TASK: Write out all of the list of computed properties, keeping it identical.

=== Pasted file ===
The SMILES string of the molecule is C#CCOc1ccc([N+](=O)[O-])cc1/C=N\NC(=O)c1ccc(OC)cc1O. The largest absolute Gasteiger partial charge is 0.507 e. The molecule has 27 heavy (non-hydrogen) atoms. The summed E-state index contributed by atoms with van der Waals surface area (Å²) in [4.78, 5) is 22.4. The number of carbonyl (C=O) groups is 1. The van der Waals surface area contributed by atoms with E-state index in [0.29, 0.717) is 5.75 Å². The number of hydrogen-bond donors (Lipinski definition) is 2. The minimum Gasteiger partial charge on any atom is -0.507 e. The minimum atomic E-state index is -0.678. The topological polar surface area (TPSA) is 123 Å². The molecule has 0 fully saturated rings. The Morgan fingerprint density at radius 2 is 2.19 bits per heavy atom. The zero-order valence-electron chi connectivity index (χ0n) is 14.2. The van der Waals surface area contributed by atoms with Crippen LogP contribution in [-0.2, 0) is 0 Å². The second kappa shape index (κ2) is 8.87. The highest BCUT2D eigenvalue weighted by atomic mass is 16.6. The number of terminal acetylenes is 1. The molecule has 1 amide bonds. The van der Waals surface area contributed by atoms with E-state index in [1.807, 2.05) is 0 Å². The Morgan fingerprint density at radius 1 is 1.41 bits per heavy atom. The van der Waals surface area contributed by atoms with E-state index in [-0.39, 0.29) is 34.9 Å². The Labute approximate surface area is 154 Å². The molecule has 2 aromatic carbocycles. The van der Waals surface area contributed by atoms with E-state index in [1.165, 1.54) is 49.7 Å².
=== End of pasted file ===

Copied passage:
The SMILES string of the molecule is C#CCOc1ccc([N+](=O)[O-])cc1/C=N\NC(=O)c1ccc(OC)cc1O. The largest absolute Gasteiger partial charge is 0.507 e. The molecule has 27 heavy (non-hydrogen) atoms. The summed E-state index contributed by atoms with van der Waals surface area (Å²) in [4.78, 5) is 22.4. The number of carbonyl (C=O) groups is 1. The van der Waals surface area contributed by atoms with E-state index in [0.29, 0.717) is 5.75 Å². The number of hydrogen-bond donors (Lipinski definition) is 2. The minimum Gasteiger partial charge on any atom is -0.507 e. The minimum atomic E-state index is -0.678. The topological polar surface area (TPSA) is 123 Å². The molecule has 0 fully saturated rings. The Morgan fingerprint density at radius 2 is 2.19 bits per heavy atom. The zero-order valence-electron chi connectivity index (χ0n) is 14.2. The van der Waals surface area contributed by atoms with Crippen LogP contribution in [-0.2, 0) is 0 Å². The second kappa shape index (κ2) is 8.87. The highest BCUT2D eigenvalue weighted by atomic mass is 16.6. The number of terminal acetylenes is 1. The molecule has 1 amide bonds. The van der Waals surface area contributed by atoms with E-state index in [1.807, 2.05) is 0 Å². The Morgan fingerprint density at radius 1 is 1.41 bits per heavy atom. The van der Waals surface area contributed by atoms with E-state index in [-0.39, 0.29) is 34.9 Å². The Labute approximate surface area is 154 Å². The molecule has 2 aromatic carbocycles. The van der Waals surface area contributed by atoms with E-state index in [1.165, 1.54) is 49.7 Å².